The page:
Now I know my family and I will never see eye-to-eye on politics and/or religion. That’s just the way it is and always will be, and I honestly don’t think it would matter – if there was a foundation of basic respect and validation going on. I’m willing to accept that you can’t just dismiss someone based on generalizations about the beliefs they subscribe to. Do I get the same basic courtesy? No. Do I say a fucking word about it even though I’m seething? No. I sit there and pretend I can’t hear it. I sit there and pretend I’m numb to the raging anger, injustice, hurt and indignation that are coursing through me.

Old habits die hard, eh?

As a result, I’m the one who gets to wake up in the middle of the night, twisted and tight with rage without understanding why.

All of my unresolved hurts from this environment mean that every time I feel hurt again – at all – by any member of my family now, I tap into a deep well of pain and anger that I’ve been filling for years and years now. I don’t know what to do with it. Any of it. As I see it, the options are:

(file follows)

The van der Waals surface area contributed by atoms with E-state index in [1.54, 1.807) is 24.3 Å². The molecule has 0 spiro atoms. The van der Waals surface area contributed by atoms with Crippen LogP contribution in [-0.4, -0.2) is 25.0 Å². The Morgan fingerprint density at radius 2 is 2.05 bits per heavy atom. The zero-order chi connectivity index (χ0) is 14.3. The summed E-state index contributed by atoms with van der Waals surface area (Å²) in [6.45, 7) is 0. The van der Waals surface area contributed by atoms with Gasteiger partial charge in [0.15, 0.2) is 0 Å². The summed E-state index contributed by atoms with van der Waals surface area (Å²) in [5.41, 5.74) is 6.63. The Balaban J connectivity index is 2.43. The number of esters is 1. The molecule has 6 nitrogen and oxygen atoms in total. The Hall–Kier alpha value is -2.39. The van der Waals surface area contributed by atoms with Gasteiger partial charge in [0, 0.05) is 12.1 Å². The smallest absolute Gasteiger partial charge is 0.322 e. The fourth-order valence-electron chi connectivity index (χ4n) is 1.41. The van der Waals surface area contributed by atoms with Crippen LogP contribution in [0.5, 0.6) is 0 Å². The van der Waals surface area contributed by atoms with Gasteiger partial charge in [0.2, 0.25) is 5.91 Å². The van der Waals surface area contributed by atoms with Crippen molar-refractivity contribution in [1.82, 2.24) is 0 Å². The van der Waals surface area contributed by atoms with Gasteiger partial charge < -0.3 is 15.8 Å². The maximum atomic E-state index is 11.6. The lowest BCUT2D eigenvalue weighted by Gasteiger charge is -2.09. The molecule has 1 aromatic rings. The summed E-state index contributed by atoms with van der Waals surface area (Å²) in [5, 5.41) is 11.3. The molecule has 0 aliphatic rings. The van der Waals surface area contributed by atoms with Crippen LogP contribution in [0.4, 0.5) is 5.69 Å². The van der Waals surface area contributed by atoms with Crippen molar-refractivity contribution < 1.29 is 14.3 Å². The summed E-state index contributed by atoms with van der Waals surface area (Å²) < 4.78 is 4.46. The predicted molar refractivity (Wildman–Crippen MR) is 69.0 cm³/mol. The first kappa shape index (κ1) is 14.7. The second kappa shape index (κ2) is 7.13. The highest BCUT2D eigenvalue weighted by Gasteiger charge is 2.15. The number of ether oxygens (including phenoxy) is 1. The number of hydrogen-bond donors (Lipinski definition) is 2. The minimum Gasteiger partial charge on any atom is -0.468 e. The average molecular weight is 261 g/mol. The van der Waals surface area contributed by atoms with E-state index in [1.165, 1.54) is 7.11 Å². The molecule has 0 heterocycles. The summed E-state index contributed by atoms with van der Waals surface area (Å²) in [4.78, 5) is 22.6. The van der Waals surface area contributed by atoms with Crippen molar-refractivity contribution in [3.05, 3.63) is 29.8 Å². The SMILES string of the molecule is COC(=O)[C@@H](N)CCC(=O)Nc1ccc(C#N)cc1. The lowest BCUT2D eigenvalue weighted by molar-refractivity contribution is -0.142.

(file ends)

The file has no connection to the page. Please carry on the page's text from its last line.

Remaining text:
1. Ignore it

  2. Run from it

  3. Drag it up

Ignoring it doesn’t work. Duh. It’s a strategy I’ve employed, unsuccessfully, for the vast majority of my life and I think it would ultimately prove just as fruitless as it did for my parents, and their parents before them, and probably their parents before them, etc. etc. I have no interest in alternately suppressing my emotions and (rarely) releasing them in passive-aggressive, indirect ways that achieve nothing.

Running from it always seemed like the best option to me. Until I did it. For three years I lived overseas and enjoyed an overwhelming sensation of freedom and possibility. Family by phone/email, just how I like them. The odd visit, sure, I can handle that. But the big things were still ingrained in me. They weren’t resolved and they fucked up everything in the end. My closest relationships destroyed, my life choices terrible, my pain still handled in self-destructive ways that didn’t work.